Another important part of a drag car is the rear end, also known as the third member. For this particular car we opted for a Strange 9 inch rear, fully polished, and a custom housing made from scratch here at the shop. The third member is a crucial portion of the chassis, as it’s what allows the 2,000+ hp to make its way to the ground. Through four link and other adjustments, the load, direction, and traction can be adjusted to ensure the car gets as much out of the tires as possible, while staying as straight as an arrow.

We start off by using a mockup rear and use an axle jig to make sure that the spacing is correct and axles stay true.

The outer housing then begins to take shape, each piece being carefully cut and bent into place to seal off the housing and hold the rear end fluid.

With the shell complete, the next step is adding on the brackets for the 4 link and other suspension points to mount to. Having as many adjustments as possible with the 4 link allows our crew chief to optimize the setup throughout testing.

With the outer housing complete, the welds are ground smooth and the fill hole carefully drilled. A spout will then be welded on with a removable cap to allow the rear end to be serviced and fresh fluid installed when required.

The housing is then placed into the chassis jig and squared up. From here all of our mounts and links will be built to help keep things square.

Above the 4 link is the mount for the anti-roll bar. The bar itself is integrated into the chassis and linked together to the rear housing allowing for precise adjustments.

The finished rear end is mocked up in the chassis. You can see all the intricate mounts, axle shafts, and details that were fabricated from scratch in this view. A close look also reveals sanctions built into the bottom of the rear to allow it to be strapped down inside the trailer.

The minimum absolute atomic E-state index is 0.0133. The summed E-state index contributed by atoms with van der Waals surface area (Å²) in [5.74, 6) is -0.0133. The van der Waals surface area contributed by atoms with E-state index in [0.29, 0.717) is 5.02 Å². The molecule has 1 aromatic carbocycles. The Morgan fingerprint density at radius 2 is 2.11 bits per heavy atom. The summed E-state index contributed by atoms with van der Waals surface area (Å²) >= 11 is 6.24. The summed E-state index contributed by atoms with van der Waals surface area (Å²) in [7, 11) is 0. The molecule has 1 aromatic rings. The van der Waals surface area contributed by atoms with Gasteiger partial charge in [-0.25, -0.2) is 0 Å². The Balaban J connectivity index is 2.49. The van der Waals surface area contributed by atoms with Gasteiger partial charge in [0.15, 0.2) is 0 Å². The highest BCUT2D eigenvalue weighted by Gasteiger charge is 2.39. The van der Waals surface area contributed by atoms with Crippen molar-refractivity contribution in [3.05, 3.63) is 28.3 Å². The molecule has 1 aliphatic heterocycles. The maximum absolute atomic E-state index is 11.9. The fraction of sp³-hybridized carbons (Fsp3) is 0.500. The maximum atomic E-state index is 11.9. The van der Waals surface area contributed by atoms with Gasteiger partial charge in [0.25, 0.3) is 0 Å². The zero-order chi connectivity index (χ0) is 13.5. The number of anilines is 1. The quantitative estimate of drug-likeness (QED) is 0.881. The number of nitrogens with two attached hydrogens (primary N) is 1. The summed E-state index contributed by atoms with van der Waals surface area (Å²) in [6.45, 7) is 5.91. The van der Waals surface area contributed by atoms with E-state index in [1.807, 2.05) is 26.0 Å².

With the fabrication concluded, the finished metal housing gets cleaned and coated in a high temp silver paint. This helps protect the metal and keep surface temperatures at a minimum.

With the coating complete, the Strange axles and carbon fiber brakes get installed and the third member is ready for the cars final assembly.

With the rear complete, we test fit it, and the transmission, and install our Carbon Fiber driveshaft. The rules require a complex driveshaft loop surround the universal joint portion of the shaft to contain these parts should a failure occur. Keeping in mind that this shaft can spin in excess of 10,000rpms and is less than a foot from the driver, it’s a welcome and important part of the safety requirements.

Naturally, a standard driveshaft loop made out of chromoly wouldn’t suffice for a project of this caliber, so we opted to make our own out of titanium. Here you can see the initial loops have been carefully bent and welded together.

These 2 loops are then carefully linked together by a single sheet of titanium that is carefully bent in small increments to form the oval shape before being welded in place. If you look closely you can see small tick marks, each of these marks indicates a shift in the metal in our press, where it is crease bent.

This is what the finished piece looks like in the chassis after being slipped into the chromoly receivers built into the chassis.

Since the car will be raced in Bahrain, some 7,500 miles away, we opted to fabricate a second spare loop out of titanium.

With the rear complete, it was time to move to the front of the car and fabricate the custom engine components, turbo piping, and the 1 piece front end. For the headers we start with raw tubing and collectors that are laser cut to our specifications for perfect fitment. When dealing with such a large framed turbocharger and the tight constraints of the factory frame rails, tight collectors and a precise bends are required.

The top portion of the header begins with a laser cut header flange made from 321 stainless, its mounted to a jig to ensure no warping occurs during welding. From there the top portions collectors are built, and then removed from the jig to be placed on our mock up engine inside the chassis.